If you’ve ever found yourself asking, “what’s a corn?” or wondering how to treat a corn, this blog is for you.
In this blog we’ll highlight all the important details you need to know about corns and how to treat corns. Keep reading to learn more.
What’s A Corn?
Corns are buildups of hardened areas of skin. They can form anywhere, but tend to show up on feet, hands, and fingers the most. They are usually round and relatively small, and you’ll most likely see them develop on the sides and tops of your toes. There are three distinct types of corns:
- Hard Corns: These are hard and dense, and usually form on the top of your toes, where your bones exert pressure on your skin. They usually reside within a bigger part of thickened skin.
- Soft Corns: Usually whitish grey in colour, with a slightly softer and rubbery texture, soft corns show up between your toes.
- Seed Corns: As the name suggests, seed corns are quite small. They normally form at the bottom of your feet.
Corns usually develop due to constant rubbing, friction, pressure, and irritation against the skin. This is why you will most likely see them appear on the bony part of your feet. This hardening layer is actually your body’s defence to protect the softer skin underneath from the pressure.
How Can I Tell If I Have A Corn?
Now that you know what a corn is, you’ll be easily able to identify it. You can identify a corn on your foot if:
- You have a hard bump on your skin, which is surrounded by a dry patch of skin
- You have a tender and raised lump on your skin, that is painful to pressure
Corns are often confused with calluses and verrucas (more on that later!). The main difference between corns and calluses is that corns are painful, while calluses are normally not painful. Corns have a central core that acts as a pressure point, which is the sensitive part the corn is protecting. So, when pressure is applied, corns tend to hurt.
Am I Susceptible To Corns?
You’re more likely to develop a corn if:
- You have a medical condition that changes the alignment of the bones in your feet. Ex. arthritis, hammertoes, bunions, bone spurs.
- You don’t wear socks
- Your shoes are too narrow for your feet
If you check yes on any of the above, you run the risk of developing corns on your feet.
Are They Painful?
You’re probably wondering if corns are painful. The answer is both yes and no. When you first develop a corn, it won’t cause you pain at all. But, as the corn further develops and the skin thickens more, it can start causing pain. The areas of your skin that are raised will become sensitive to pressure and tender to touch compared to the unaffected skin surrounding it. Corns can even get infected, and that can lead to significant amounts of pain. This is why it’s always best to see a podiatrist so they can give you corn treatment for your feet so that the issue doesn’t get worse.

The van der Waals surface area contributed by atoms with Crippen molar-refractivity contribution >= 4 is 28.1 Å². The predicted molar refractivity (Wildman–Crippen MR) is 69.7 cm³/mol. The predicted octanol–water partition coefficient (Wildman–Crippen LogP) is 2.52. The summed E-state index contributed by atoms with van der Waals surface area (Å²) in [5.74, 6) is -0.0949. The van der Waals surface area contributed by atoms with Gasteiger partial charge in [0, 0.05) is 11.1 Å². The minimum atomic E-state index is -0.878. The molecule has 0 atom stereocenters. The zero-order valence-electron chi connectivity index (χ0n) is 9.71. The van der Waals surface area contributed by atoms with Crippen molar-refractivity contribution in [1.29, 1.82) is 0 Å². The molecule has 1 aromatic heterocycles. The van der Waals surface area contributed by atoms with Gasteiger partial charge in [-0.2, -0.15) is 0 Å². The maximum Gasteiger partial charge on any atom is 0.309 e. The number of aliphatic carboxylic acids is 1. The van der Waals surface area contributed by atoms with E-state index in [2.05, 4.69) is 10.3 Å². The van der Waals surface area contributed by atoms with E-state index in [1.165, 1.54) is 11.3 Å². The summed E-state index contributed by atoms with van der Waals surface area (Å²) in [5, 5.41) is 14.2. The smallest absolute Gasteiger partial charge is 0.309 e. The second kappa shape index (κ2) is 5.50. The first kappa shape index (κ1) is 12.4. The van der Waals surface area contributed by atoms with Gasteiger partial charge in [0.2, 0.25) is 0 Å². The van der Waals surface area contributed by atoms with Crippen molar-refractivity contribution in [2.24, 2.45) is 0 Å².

How Can I Prevent Corns?
As with all things, prevention is always better than cure. Feet are often overlooked, but they’re very integral to your overall health since they make the most contact with the ground. In order to prevent corns from developing on your feet, you should keep the following in mind:
- Always wear shoes that fit you well and are comfortable. Your shoes must support your feet but also be cushioned and have shock absorbing soles. Your feet should never feel cramped in your shoes, and there must always be ample space for your toes so they aren;t rubbing against the shoes or eachother.
- Try to avoid narrow toed and high heeled shoes as far as you can.
- Use insoles that are cushioned.
- Wear socks with your shoes.
- Inspect your feet regularly and practice proper foot care and hygiene.
- Always keep your toenails trimmed.
- Try not to walk barefoot.
- Try keeping your feet as dry as you can. Use foot powder if you’re prone to sweaty feet
How To Treat A Corn
If you’re past the stage of prevention and now need to know how to treat a corn…You’ll be happy to know that there are a few considerably painless methods a podiatrist will use to treat your corn. Here they are:
- Trimming: Your podiatrist will most likely remove your corn by trimming it down using a tool. You can try doing this at home by soaking your feet for around 20 minutes in order to make the skin soft. Then, go ahead and gently scrape away at the rough skin using a pumice stone.
- Chemical: This type of corn treatment for foot is similar to trimming, but uses chemical products instead to slowly dissolve the affected skin. A common product used is salicylic acid, which dissolves keratin (what dead skin is made of).
- Toe Protection / Footpads: Though not really a form of treatment, it’s worth mentioning. Using footpads can help ease the discomfort significantly. You can also use toe splints to prevent your toes from creating friction with each other.
A recommended at-home treatment is as follows:
- Soak the corn in warm water, for 5-10 minutes till the skin softens
- File the corn with a pumice stone. First, dip the stone in warm water then use it very gently against your corn. Make sure to use it in circular motions or sideways motions. This will remove the dead skin
- Don’t file it too much and take off too much skin, this can lead to bleeding and infections
- Use moisturizer/lotion on the area daily. Preferably one with salicylic acid, urea, or ammonium lactate.
- Use a piece of moleskin as padding. Cut the moleskin into two half-moon shapes and place it around the corn. To prevent your corn from constant shoe-contact, use a doughnut-shaped adhesive pad to protect it.
- Always wear shoes that fit you right.
- Keep your toenails trimmed.